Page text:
In this spotlight series, TBB Alum Meg Stolberg, who came to us from Marion Taylor at Taylor the Gap and Kent Denver School, shares why she decided to take a South American Gap Semester. Meg tells the story of how she found the sense of purpose that she needed after high school, and how her gap year has inspired her future career. She will be attending Washington University in St. Louis in the fall.
How did your South American Gap Semester help you find a sense of direction?
I was hoping to gain real-world experience and a sense of direction to guide me through college and beyond. There is no doubt that my time with Thinking Beyond Borders gave me both experience and direction. Living in communities culturally and socially different from my own forced me to become more adaptable and flexible. Seeing the problems showed me that all communities, abroad and in the U.S, face similar issues relating to health, education, and the environment. In addition, I was reaffirmed in my purpose to help people not only in my career but also as a citizen. TBB gave me tangible ways to actively live this purpose. By learning how to look internally at how I can be a better agent of change, focusing my energies on working with communities instead of for them, and limiting my assumptions about people, places and problems, I feel confident that I will enter college and my career knowing how to do my best to do good.
Why did you decide to take a gap year?
I chose to take this year of travel and study because I wanted to experience firsthand our world’s problems, how current projects attempt to fix them, and what still needs to be done before being in formal classes that discuss these problems, and also how to minimize them. Additionally, I enjoy studying, but in high school, I never felt like I knew how I wanted to use my studies to pragmatically help my community.
What college are you going to in the fall?
I will be attending Washington University in St. Louis in the fall. I am planning on double-majoring in both the School of Arts and Sciences and the Olin Business School. In Arts and Sciences, I will likely pursue a major in either International Area Studies or Environmental Policy. In the Business School, I hope to study Finance or International Business. I have chosen to study in both schools because I hope to use the social enterprise business model to have a career that creates sustainable, lasting positive impacts in my community.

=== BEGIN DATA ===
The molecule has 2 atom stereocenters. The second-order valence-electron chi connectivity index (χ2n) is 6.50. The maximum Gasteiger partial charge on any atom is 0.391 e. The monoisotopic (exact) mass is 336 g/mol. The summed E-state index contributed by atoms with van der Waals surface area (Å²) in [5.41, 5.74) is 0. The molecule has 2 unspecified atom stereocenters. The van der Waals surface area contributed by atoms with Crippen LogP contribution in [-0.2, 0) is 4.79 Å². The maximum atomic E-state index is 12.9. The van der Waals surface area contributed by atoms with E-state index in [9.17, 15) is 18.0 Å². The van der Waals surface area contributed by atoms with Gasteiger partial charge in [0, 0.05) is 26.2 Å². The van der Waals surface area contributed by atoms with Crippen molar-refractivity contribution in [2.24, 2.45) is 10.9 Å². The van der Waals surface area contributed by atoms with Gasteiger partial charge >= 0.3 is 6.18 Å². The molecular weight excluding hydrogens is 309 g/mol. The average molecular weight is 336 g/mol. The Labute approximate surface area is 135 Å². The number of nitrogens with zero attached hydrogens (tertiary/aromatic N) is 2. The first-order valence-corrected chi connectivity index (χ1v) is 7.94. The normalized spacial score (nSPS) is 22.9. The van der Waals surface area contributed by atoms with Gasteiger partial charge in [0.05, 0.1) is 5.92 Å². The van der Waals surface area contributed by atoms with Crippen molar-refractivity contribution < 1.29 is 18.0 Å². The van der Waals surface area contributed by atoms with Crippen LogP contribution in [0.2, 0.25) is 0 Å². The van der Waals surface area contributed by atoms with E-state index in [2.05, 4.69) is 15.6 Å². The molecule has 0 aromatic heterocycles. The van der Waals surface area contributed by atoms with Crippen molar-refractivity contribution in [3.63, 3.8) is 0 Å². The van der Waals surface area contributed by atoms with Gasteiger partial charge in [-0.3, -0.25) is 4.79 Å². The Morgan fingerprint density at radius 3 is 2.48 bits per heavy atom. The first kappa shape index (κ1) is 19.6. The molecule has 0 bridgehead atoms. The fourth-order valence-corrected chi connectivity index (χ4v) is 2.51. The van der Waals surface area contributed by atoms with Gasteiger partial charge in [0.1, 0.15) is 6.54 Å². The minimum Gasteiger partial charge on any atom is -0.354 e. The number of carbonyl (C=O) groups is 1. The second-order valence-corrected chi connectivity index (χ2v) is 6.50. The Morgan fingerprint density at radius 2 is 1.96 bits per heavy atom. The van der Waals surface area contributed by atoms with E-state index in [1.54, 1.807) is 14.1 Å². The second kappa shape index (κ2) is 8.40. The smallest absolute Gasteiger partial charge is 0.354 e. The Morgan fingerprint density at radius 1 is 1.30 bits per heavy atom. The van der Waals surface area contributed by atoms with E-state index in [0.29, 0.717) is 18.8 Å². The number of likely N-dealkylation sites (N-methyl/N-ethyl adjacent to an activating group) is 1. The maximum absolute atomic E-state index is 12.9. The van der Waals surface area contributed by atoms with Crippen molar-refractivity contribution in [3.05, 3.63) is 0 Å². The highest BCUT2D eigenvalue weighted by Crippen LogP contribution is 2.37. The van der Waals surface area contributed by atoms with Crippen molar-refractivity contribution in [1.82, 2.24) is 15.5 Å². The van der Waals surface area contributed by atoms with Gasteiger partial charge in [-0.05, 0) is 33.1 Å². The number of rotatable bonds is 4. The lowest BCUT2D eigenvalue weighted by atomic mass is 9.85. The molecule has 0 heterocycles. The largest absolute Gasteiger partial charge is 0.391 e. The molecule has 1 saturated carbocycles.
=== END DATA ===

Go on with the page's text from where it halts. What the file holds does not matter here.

Was there an event during your South American Gap Semester that stood out for you?
It’s true that people often return home after an experience abroad with intensified gratitude for their standard of living. While I too came back with gratitude, mine was more so for my education. For instance, with another TBB student, we created a classroom activity where our third-grade students were to come up with a word in Spanish beginning with the letter “A”. When no student could come up with any word, we realized that since there were no books, teachers had to teach by forcing rote memorization. There was no creative development, experimental thought, or independent creation. While this event revealed to me one of the plaguing problems facing education systems around the world, it led me to reflect with thankfulness about my education that fostered intellectual and creative growth. That is something that I had assumed would be granted to all children in school.
Most students are concerned they will fall behind their peers if they go on a gap year. Do you feel that was true for you?
Taking a gap year did not make me fall behind my peers. For me, quite the opposite happened. Living outside the US, managing new challenges in different cultures, and both seeing and studying social, community, and global development led to increased maturity and understanding that I never gained in school. I believe wholeheartedly in the importance of traditional classroom education and the benefits that it undoubtedly brings. However, I also believe that taking time off to reflect on the world and my personal development has been invaluable as I prepare to enter college with far more enthusiasm and dedication than I would have if I hadn’t taken a gap year.